Light beam question

by nophun6
Tags: beam, light
nophun6 is offline
Jun1-06, 09:59 PM
P: 29
Q: The grating equation tells you at what angles different colors of light will appear: d sin θ = mλ
where d is the separation between the lines on the grating,
m is an integer (i.e., m = 0, 1, 2, 3, etc.) known as the diffraction order number,
λ is the wavelength (with the same length units as d), and
θ is the angle at which light with wavelength λ is diffracted.

Make a sketch based on the figure below to show a narrow parallel beam of white light shining onto a grating with line separation d = 1150 nm. Show the angles for red and blue light for m = 0, +1, and 1 by drawing them in appropriate colors

I am confused on how to start this problem. Suggestions on starting points are appreciated.
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andrevdh is offline
Jun2-06, 02:23 AM
HW Helper
P: 1,446
Since the wavelengths for the two colours are not given you should choose your own, maybe use [itex]\lambda_{red}=700\ nm,\ \lambda_{blue}=\ 500\ nm[/itex], and then work the diffraction angles out for the various orders for each of the two colours. It seems this is more a qualitative than quantitative question in spite of the given grating spacing.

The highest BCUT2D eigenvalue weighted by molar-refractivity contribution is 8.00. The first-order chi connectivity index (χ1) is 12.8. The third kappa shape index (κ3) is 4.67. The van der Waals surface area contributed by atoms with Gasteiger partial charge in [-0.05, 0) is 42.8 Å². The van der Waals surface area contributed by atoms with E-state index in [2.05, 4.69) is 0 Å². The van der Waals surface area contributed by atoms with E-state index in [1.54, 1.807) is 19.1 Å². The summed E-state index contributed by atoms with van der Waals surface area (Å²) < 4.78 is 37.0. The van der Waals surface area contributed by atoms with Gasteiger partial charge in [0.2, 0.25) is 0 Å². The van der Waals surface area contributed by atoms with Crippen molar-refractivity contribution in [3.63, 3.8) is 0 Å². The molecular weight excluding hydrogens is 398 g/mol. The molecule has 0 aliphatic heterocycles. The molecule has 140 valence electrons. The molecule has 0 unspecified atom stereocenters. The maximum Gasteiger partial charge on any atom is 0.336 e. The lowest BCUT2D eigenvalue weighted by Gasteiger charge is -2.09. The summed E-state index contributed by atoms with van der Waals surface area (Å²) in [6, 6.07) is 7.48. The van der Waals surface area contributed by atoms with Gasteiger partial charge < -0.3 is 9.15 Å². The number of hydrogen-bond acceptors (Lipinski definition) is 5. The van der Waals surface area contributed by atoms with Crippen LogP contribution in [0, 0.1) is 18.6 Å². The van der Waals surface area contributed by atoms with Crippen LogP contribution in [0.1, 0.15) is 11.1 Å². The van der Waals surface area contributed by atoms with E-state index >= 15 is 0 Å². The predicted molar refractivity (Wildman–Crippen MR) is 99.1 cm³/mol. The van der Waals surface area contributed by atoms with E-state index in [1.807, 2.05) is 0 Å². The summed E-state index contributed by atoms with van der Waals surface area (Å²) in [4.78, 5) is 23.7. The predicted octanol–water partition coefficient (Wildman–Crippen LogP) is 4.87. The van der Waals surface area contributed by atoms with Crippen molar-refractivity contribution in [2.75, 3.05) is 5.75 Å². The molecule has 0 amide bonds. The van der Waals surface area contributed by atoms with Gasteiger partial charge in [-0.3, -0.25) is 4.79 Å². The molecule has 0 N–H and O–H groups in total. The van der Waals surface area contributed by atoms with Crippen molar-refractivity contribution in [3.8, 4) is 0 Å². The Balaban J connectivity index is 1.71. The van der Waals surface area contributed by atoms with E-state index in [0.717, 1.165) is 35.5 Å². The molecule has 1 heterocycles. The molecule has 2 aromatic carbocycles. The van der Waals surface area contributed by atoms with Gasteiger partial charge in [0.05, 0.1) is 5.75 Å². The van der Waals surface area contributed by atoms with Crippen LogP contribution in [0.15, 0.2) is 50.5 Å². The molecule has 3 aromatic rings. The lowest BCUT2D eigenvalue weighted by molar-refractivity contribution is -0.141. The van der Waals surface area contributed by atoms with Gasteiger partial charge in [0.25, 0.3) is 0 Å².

tyco05 is offline
Jun3-06, 08:49 AM
P: 161
It does seem more like a qualitative question... however, you are given enough information to solve for the diffraction angles.

You know:

d*sin(theta) = m*lambda

You are given (if you choose your blue and red wavelengths as Andre suggested) all variables except theta.

It's a matter of transposing the equation so that you have:

theta = something (it's up to you to work this out)

and then applying it three times for each wavelength (m= 0 , +1 and -1)

With this information, you can draw an accurate sketch, you should have 3 blue lines and three red lines....

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